Living in a high-tech world where the minutia of our lives is digitized has a lot of consequences when it comes to our personal data. One of the most sensitive types of data is our medical information, which can range from insurance documents to personal data on medical care and conditions.
While the U.S. has enacted protections aimed at keeping patient data private, a recent study in the Journal of the American Medical Association gives us a sobering reminder that hacks can still happen.
The study identified reported data breaches involving 29.1 million patient records between 2010 and 2013.
Our medical data, just like our social networking or banking information, can be at risk, but there are steps we can take to protect ourselves, especially when it comes to the growing problem of medical identity theft.
Monitor your statements and records
Medical identity theft is a serious issue that happens when thieves steal your personal data and use it to see doctors, obtain prescriptions, or file claims. Keep an eye on your medical records and check your doctor and insurance statements for any unusual activity.
The Federal Trade Commission warns consumers to look out for bills for medical services you didn’t receive, calls from collectors about medical debt, or notices from your health plan about reaching your benefit limit. Carefully check statements and read through “explanation of benefits” mailings to make sure they match up with the time, place, and services you actually received.
To be even more proactive, you can request copies of your medical files or check your online records for accuracy. Contact your healthcare provider or insurance company if you suspect your identity may be compromised. You can also file an official police report or follow the instructions for reporting through the FTC’s IdentityTheft.gov website.
Skip the social security number
You doctor’s office might request your social security number, but you aren’t obligated to share it. If you come across a form that asks for your SSN, you should be able to just leave that spot blank. This gives you an extra layer of protection in case of medical identity theft.
Even the American Medical Association is against the use of social security numbers, saying, "Our AMA policy is to discourage the use of Social Security numbers to identify insureds, patients, and physicians, except in those situations where the use of these numbers is required by law and/or regulation."
Medicare recipients were once required to use their SSNs, but a new initiative gives Medicare users cards that don’t display this sensitive information. The agency is currently in the process of issuing these new cards, so be on the lookout if you haven't received yours yet.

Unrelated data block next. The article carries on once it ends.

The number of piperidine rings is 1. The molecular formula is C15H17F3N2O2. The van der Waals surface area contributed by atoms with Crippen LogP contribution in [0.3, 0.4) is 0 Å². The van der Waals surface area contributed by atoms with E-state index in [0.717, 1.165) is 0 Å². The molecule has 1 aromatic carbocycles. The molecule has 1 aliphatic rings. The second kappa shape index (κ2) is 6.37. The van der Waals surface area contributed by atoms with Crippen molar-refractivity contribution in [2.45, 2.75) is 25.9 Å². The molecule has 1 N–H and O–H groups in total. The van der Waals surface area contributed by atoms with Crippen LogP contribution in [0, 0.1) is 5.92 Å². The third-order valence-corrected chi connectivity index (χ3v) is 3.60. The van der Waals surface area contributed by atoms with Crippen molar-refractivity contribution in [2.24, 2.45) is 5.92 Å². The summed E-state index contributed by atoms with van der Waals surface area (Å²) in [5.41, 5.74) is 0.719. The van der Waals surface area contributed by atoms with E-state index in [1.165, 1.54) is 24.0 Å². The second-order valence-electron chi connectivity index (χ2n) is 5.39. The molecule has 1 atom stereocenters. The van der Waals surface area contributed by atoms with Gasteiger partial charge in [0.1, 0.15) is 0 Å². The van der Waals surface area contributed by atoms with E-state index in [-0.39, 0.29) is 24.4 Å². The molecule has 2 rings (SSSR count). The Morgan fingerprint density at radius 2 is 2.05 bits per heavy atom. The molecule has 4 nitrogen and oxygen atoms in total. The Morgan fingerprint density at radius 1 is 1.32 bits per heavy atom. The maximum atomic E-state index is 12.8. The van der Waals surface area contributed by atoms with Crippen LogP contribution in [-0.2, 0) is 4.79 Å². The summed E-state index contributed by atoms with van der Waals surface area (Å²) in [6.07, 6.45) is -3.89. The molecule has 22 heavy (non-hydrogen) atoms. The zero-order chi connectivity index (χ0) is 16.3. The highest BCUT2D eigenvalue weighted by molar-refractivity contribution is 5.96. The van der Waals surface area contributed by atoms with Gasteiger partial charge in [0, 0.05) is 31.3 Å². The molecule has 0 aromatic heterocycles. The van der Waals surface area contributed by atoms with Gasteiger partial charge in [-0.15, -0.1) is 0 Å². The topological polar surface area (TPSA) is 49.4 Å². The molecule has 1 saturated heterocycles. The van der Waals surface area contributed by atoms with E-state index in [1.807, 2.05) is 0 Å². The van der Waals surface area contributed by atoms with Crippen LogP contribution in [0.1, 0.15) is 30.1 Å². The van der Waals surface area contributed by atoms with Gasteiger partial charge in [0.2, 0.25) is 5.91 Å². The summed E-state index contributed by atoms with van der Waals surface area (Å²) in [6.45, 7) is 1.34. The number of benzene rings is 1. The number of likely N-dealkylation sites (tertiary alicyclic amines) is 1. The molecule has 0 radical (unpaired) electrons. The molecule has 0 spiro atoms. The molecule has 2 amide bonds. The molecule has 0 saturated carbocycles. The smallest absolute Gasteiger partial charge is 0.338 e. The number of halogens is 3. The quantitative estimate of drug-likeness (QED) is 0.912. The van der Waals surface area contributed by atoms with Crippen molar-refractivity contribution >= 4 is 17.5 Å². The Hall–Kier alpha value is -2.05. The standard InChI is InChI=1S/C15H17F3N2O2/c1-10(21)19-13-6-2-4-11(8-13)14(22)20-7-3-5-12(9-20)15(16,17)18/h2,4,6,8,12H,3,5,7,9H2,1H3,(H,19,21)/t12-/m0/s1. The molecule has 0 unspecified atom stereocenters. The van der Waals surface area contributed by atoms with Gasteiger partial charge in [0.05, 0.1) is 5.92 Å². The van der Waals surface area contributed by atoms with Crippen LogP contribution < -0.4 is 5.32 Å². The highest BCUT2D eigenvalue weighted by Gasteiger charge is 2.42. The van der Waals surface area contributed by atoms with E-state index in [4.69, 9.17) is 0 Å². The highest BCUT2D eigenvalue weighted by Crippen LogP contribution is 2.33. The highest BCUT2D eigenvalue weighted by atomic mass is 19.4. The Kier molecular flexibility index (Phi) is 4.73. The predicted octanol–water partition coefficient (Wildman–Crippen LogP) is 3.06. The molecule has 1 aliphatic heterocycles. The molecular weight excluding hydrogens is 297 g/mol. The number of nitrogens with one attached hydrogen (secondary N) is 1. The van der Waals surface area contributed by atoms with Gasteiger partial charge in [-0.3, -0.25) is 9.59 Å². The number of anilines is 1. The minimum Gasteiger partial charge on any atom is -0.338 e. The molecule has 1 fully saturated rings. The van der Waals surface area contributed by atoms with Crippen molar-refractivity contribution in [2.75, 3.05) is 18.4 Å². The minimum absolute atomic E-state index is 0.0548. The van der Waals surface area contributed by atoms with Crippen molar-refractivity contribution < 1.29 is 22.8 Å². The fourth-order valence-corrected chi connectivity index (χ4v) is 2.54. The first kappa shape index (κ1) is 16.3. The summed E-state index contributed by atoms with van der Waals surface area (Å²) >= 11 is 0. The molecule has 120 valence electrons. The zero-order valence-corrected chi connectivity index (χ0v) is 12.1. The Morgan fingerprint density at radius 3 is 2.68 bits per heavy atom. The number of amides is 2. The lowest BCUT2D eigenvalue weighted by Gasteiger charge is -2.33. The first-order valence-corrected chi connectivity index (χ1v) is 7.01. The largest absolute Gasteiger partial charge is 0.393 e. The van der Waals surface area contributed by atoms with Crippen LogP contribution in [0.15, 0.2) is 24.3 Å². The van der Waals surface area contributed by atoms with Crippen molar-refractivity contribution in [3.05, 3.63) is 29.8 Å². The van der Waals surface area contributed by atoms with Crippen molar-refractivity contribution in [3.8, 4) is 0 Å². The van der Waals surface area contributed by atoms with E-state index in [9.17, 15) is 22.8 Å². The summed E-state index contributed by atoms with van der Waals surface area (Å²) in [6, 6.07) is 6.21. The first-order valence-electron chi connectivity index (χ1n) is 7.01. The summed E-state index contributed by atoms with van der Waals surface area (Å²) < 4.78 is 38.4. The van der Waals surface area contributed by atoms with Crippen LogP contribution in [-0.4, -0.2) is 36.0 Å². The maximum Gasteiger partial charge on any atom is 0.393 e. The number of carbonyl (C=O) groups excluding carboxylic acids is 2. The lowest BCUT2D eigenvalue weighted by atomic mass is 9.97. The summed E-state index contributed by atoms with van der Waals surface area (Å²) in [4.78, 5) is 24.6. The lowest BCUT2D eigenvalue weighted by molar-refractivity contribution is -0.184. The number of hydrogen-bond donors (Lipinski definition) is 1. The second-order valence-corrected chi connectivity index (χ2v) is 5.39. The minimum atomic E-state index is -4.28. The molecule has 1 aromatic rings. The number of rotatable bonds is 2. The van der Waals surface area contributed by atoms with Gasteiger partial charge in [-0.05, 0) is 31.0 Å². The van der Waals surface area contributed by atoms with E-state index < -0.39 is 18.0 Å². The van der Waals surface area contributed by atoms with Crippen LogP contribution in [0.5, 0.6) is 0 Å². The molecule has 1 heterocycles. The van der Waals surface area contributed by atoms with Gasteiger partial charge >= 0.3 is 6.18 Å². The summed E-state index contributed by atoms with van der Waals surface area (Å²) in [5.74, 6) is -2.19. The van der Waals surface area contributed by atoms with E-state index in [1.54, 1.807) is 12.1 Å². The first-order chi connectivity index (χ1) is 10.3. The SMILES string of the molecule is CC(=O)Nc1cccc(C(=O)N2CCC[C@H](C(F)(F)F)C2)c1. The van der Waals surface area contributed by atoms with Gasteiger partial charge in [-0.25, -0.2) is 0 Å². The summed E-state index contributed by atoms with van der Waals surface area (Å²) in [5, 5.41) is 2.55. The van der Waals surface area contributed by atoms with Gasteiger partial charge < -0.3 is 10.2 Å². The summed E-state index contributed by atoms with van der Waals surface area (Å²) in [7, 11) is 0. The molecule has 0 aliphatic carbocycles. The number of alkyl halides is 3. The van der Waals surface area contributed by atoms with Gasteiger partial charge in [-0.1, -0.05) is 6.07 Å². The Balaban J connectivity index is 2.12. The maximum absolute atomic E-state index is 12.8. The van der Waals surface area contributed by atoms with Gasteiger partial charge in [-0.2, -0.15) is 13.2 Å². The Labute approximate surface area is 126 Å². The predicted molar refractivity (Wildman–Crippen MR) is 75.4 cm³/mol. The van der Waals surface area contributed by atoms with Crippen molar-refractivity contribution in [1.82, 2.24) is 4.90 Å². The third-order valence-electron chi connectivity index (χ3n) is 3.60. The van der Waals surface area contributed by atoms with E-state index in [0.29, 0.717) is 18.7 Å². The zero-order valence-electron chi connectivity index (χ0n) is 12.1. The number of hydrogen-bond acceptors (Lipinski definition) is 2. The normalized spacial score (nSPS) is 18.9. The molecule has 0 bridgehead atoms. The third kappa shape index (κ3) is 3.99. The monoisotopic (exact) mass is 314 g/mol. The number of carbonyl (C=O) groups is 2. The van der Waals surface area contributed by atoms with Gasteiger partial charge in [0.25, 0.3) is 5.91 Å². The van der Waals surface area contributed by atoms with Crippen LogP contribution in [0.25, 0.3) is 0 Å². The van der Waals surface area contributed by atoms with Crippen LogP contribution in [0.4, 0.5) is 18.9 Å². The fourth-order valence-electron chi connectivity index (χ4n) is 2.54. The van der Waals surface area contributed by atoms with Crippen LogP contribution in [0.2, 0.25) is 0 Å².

Guard your card
Your insurance card should only be shared when absolutely necessary, like when you’re checking in at your doctor’s office. If your card is lost or stolen, then contact your insurance provider for a replacement and ask about getting a new ID number issued.
Think before you post online
A lot of people turn to online forums or social media when they have medical questions, but think carefully before posting information online. Don’t post anything you don’t want to become a part of the public record. Identity thieves may also check your social media posts in order to gather more information on you.
Scrutinize health apps
Use a strong password
It’s incredibly convenient to be able to access your medical records or insurance information online, but that means you need to be extra careful in crafting a password to protect your vital data when you set up your account. Check out our guidelines for building a strong password.
Beware of email and phone scams
Medical identity theft can start in much the same way as regular identity theft: with a scammer reaching out over email or through phone calls or text messages that try to trick you into giving out your personal information. Follow our tips for protecting yourself against identity theft and don’t hesitate to reach out to your doctor or insurance provider directly if you’re not sure if a piece of communication is authentic.
It’s not just digital information we need to worry about. Sometimes healthcare processes can generate a pretty extensive paper trail. If you no longer need a document, like a copy of a bill, a report, a physician statement or an insurance form, then shred it rather than just tossing it into the recycling bin.
Your medical information should be guarded with the same care as your banking and other private data. One of your best protections is to keep yourself informed. Monitor your records and files and take sensible precautions with websites and apps.
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